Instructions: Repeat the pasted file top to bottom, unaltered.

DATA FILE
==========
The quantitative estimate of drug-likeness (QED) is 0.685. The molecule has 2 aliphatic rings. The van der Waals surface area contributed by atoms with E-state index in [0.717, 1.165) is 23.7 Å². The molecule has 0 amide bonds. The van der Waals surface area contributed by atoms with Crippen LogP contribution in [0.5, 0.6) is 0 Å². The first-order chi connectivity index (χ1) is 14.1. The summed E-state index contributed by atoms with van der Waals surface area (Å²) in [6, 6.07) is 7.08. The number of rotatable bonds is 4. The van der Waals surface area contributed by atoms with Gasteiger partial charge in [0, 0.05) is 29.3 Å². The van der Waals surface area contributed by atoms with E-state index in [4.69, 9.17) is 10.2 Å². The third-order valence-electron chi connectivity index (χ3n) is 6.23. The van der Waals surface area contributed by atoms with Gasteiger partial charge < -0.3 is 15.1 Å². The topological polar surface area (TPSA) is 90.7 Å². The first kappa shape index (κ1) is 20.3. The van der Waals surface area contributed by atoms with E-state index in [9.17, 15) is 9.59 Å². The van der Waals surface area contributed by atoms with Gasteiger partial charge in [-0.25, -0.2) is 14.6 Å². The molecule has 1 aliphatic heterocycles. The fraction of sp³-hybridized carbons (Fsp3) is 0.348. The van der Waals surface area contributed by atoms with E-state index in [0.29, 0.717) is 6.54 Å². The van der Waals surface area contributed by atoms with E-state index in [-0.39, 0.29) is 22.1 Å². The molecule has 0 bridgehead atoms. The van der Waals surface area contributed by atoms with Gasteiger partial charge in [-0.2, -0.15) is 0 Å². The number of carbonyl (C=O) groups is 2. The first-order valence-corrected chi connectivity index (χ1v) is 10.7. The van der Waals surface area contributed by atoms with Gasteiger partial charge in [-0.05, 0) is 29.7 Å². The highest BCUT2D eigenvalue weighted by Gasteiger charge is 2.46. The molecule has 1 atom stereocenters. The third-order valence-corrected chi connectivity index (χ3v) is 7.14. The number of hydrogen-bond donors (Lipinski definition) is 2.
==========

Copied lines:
The quantitative estimate of drug-likeness (QED) is 0.685. The molecule has 2 aliphatic rings. The van der Waals surface area contributed by atoms with E-state index in [0.717, 1.165) is 23.7 Å². The molecule has 0 amide bonds. The van der Waals surface area contributed by atoms with Crippen LogP contribution in [0.5, 0.6) is 0 Å². The first-order chi connectivity index (χ1) is 14.1. The summed E-state index contributed by atoms with van der Waals surface area (Å²) in [6, 6.07) is 7.08. The number of rotatable bonds is 4. The van der Waals surface area contributed by atoms with Gasteiger partial charge in [0, 0.05) is 29.3 Å². The van der Waals surface area contributed by atoms with E-state index in [4.69, 9.17) is 10.2 Å². The third-order valence-electron chi connectivity index (χ3n) is 6.23. The van der Waals surface area contributed by atoms with Gasteiger partial charge < -0.3 is 15.1 Å². The topological polar surface area (TPSA) is 90.7 Å². The first kappa shape index (κ1) is 20.3. The van der Waals surface area contributed by atoms with E-state index in [9.17, 15) is 9.59 Å². The van der Waals surface area contributed by atoms with Gasteiger partial charge in [-0.25, -0.2) is 14.6 Å². The molecule has 1 aliphatic heterocycles. The fraction of sp³-hybridized carbons (Fsp3) is 0.348. The van der Waals surface area contributed by atoms with E-state index in [0.29, 0.717) is 6.54 Å². The van der Waals surface area contributed by atoms with E-state index in [-0.39, 0.29) is 22.1 Å². The molecule has 0 bridgehead atoms. The van der Waals surface area contributed by atoms with Gasteiger partial charge in [-0.2, -0.15) is 0 Å². The number of carbonyl (C=O) groups is 2. The first-order valence-corrected chi connectivity index (χ1v) is 10.7. The van der Waals surface area contributed by atoms with Gasteiger partial charge in [-0.05, 0) is 29.7 Å². The highest BCUT2D eigenvalue weighted by Gasteiger charge is 2.46. The molecule has 1 atom stereocenters. The third-order valence-corrected chi connectivity index (χ3v) is 7.14. The number of hydrogen-bond donors (Lipinski definition) is 2.